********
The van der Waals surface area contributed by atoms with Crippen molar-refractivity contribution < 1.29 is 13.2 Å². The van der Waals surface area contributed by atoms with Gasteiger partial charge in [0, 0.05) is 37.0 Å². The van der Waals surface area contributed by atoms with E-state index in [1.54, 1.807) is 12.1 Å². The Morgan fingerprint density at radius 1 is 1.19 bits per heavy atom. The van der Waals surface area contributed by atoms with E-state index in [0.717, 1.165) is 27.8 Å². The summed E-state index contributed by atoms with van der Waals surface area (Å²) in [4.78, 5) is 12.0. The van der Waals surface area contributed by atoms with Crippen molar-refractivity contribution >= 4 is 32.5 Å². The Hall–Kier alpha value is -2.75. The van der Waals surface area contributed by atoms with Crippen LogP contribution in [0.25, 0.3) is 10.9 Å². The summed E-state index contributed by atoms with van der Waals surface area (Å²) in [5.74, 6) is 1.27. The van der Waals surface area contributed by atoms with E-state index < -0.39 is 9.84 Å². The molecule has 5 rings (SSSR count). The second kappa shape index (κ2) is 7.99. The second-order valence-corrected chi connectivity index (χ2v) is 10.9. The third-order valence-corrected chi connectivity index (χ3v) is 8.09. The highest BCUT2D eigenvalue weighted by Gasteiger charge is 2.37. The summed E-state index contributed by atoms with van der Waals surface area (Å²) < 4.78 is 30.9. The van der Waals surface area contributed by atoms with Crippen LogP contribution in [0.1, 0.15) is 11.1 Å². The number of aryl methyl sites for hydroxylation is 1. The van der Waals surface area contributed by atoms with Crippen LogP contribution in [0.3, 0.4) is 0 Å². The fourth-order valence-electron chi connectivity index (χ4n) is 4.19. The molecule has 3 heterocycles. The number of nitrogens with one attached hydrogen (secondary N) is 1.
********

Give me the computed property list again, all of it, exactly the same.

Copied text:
The van der Waals surface area contributed by atoms with Crippen molar-refractivity contribution < 1.29 is 13.2 Å². The van der Waals surface area contributed by atoms with Gasteiger partial charge in [0, 0.05) is 37.0 Å². The van der Waals surface area contributed by atoms with E-state index in [1.54, 1.807) is 12.1 Å². The Morgan fingerprint density at radius 1 is 1.19 bits per heavy atom. The van der Waals surface area contributed by atoms with E-state index in [0.717, 1.165) is 27.8 Å². The summed E-state index contributed by atoms with van der Waals surface area (Å²) in [4.78, 5) is 12.0. The van der Waals surface area contributed by atoms with Crippen molar-refractivity contribution >= 4 is 32.5 Å². The Hall–Kier alpha value is -2.75. The van der Waals surface area contributed by atoms with Crippen LogP contribution in [0.25, 0.3) is 10.9 Å². The summed E-state index contributed by atoms with van der Waals surface area (Å²) in [5.74, 6) is 1.27. The van der Waals surface area contributed by atoms with E-state index < -0.39 is 9.84 Å². The molecule has 5 rings (SSSR count). The second kappa shape index (κ2) is 7.99. The second-order valence-corrected chi connectivity index (χ2v) is 10.9. The third-order valence-corrected chi connectivity index (χ3v) is 8.09. The highest BCUT2D eigenvalue weighted by Gasteiger charge is 2.37. The summed E-state index contributed by atoms with van der Waals surface area (Å²) < 4.78 is 30.9. The van der Waals surface area contributed by atoms with Crippen LogP contribution in [0.1, 0.15) is 11.1 Å². The number of aryl methyl sites for hydroxylation is 1. The van der Waals surface area contributed by atoms with Crippen LogP contribution in [0.3, 0.4) is 0 Å². The fourth-order valence-electron chi connectivity index (χ4n) is 4.19. The molecule has 3 heterocycles. The number of nitrogens with one attached hydrogen (secondary N) is 1.